Endocarditis is an infection of the inner lining of the heart’s chambers and valves caused by bacteria that enter through the bloodstream.

This condition, also called infective endocarditis, is often related to a structural heart defect, such as faulty heart valves. If you have an abnormal heart, the bacteria otherwise killed by your autoimmune system can reach the heart, where they attach, multiply and cause inflammation of the endocardium. (The endocardium is a thin layer of tissue that lines the interior of the heart’s chambers, forming the surface of the valves.)  

How quickly endocarditis develops depends on the type of bacteria and whether your heart is abnormal. It’s called acute infective endocarditis when it develops quickly, subacute infective endocarditis when it develops slowly.


Endocarditis many times remains undiagnosed because symptoms, at least in the early stages, can mimic the flu, pneumonia or other general infection. Symptoms also can be relatively mild and slow to develop. Inflammation also can cause sudden, and severe, symptoms.

Some common symptoms:

  • Fever.
  • Chills
  • Fatigue.
  • Aching muscles and joints.
  • Headache.
  • Shortness of breath.
  • Night sweats.
  • Pale skin.
  • Small, painful red or purple-hued bumps under the skin on fingers or toes.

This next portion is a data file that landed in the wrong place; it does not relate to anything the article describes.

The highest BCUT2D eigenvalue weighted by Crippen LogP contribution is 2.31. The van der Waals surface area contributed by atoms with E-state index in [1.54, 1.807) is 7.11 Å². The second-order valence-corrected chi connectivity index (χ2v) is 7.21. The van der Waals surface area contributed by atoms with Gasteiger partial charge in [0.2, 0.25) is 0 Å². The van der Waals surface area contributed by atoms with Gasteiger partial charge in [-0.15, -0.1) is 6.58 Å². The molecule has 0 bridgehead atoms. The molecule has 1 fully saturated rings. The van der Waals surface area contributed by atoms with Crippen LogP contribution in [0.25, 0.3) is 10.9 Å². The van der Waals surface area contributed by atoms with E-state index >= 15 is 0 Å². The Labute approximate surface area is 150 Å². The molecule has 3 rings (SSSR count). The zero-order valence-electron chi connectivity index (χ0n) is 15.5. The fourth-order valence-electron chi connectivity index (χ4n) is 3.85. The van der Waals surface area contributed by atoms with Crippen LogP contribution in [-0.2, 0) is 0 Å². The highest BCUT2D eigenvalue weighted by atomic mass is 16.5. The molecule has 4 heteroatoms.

• Small spots under the fingernails, on the roof of the mouth, the whites of the eyes, on the chest or inside the cheeks.
  • Nausea.
  • Decreased appetite.
  • Feeling full in the upper left part of your stomach.
  • Weight loss.
  • Blood in urine.
  • Swelling in the abdomen, legs or feet.
  • Heart murmur (an unusual sound between heartbeats)
  • Enlarged spleen.



Germs enter the body every day. A lot of them: Thousands of bacteria and viruses enter the body simply by breathing. More germs enter our body when we eat or drink, brush our teeth or cut our skin. A tattoo or body  piercing can also allow germs into the bloodstream. When the autoimmune system fails to fight the germs, allowing them to reach the heart and multiply, the resulting inflammation of the endocardium becomes endocarditis.

Risk Factors

  • Illegal drugs injected with a needle contaminated with bacteria or fungi.
  • Congenital heart defects.
  • Artificial heart valves.
  • Implanted medical device (pacemaker wire).
  • Damaged heart valves (rheumatic fever or calcium deposits).
  • First year after receiving artificial heart valve.
  • Tissue damage caused by previous case of endocarditis.


Your doctor usually relies on a blood test to diagnose endocarditis. Once the bacteria have been identified, an appropriate antibiotic will kill them. You will receive antibiotics intravenously for up to six weeks. You might have to remain in the hospital for at least the first week of treatment as your doctor monitors your progress.

An echocardiogram, which uses ultrasound waves to produce a picture of your heart, will allow your doctor to look for signs of bacteria or other germs that have multiplied and formed clusters (vegetations) with other cells and matter in the blood.

Surgery is sometimes required if endocarditis is caused by fungi (instead of bacteria) because it’s more difficult to treat. A damaged valve or repeated infections also might require surgery.